A Little Knowledge is a Dangerous Ting


The old adage that a little knowledge is a dangerous thing, could not have been better typified by Barrington Braithwaite’s letter (KN, July 30) entitled, “We must dismantle the racist victim themes now used for sinister political agendas”.
Writes Braithwaite, “The complex implications of an interracial marriage though somewhat common with other Guyanese was always back then a contention with the rural Indo Guyanese communities whose attachments to arcane and atavistic dogmas and their interpretations had fermented extreme dictates that left no room for individuality and the complex chemistry that governs relationships.” At no time is this supposedly ‘definitive’ statement supported by authoritative attribution, creditable surveys or academic studies. Instead not only does Braithwaite want us to accept his proclamation of the trees as the forest on the basis that once Barrington Braithwaite says so it is so but he provides no evidence that he’s quite familiar and therefore quite knowledgeable about the entire world of rural Indo-Guyanese communities – hundreds of thousands strong.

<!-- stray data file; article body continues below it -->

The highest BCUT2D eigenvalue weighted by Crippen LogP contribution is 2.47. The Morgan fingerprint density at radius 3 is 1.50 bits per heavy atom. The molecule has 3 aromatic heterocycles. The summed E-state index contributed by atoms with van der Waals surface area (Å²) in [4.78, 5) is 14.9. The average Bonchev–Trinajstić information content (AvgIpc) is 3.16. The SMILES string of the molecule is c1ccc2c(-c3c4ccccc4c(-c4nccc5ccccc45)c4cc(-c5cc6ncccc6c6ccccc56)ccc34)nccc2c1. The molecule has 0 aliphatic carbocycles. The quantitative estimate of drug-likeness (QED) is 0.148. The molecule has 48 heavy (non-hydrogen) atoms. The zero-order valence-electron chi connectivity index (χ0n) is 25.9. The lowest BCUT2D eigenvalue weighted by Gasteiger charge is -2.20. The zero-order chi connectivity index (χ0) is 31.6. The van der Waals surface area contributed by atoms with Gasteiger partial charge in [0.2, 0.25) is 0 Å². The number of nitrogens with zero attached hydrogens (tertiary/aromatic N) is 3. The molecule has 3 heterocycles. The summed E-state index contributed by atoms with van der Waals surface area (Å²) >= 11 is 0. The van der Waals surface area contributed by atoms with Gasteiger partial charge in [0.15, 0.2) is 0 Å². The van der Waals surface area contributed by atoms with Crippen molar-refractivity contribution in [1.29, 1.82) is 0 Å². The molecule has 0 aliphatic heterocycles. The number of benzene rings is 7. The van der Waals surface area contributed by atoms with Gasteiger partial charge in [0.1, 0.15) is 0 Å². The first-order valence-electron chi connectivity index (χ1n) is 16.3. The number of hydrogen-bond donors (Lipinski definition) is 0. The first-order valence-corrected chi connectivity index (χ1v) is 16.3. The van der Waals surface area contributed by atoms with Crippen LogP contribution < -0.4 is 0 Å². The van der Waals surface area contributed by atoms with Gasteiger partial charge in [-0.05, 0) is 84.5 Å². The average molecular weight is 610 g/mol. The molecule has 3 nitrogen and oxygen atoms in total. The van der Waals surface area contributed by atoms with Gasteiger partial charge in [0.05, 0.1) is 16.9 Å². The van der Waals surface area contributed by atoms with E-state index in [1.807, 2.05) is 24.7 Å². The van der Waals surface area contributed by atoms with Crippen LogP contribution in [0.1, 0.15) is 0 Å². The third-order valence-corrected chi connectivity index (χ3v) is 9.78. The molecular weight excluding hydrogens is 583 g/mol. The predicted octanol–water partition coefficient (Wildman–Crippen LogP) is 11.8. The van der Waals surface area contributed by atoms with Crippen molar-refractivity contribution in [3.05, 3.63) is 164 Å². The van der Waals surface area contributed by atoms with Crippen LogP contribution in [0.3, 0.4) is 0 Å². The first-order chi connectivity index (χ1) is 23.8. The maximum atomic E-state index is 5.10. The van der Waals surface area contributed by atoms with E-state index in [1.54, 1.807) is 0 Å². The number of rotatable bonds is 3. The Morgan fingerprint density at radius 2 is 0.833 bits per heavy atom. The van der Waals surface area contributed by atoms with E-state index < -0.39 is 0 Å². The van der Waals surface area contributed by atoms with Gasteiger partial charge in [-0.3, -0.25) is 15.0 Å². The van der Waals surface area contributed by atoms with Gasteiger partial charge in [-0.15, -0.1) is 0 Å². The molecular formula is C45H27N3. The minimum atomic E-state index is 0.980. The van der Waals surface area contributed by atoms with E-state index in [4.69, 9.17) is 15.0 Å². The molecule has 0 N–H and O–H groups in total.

Braithwaite’s ‘say so’, as presumptive authority, is a common theme throughout his letter, but it is not the only tactic. Take, for example his statement, “‘Racist Victim Themes, cultivated through a mythic memory’ that have been utilized effectively by the PPP in the early years of its political advent realizing the power of belief and the mammoth task to dispel such beliefs, rather than just use them.” All the facts and documented research to disprove this assertion are readily available online and elsewhere but seem to matter little to Braithwaite. Besides, the reality informs that the PPP, in its early years, was absolutely focused on utilizing the class struggle rather than race as its political tool.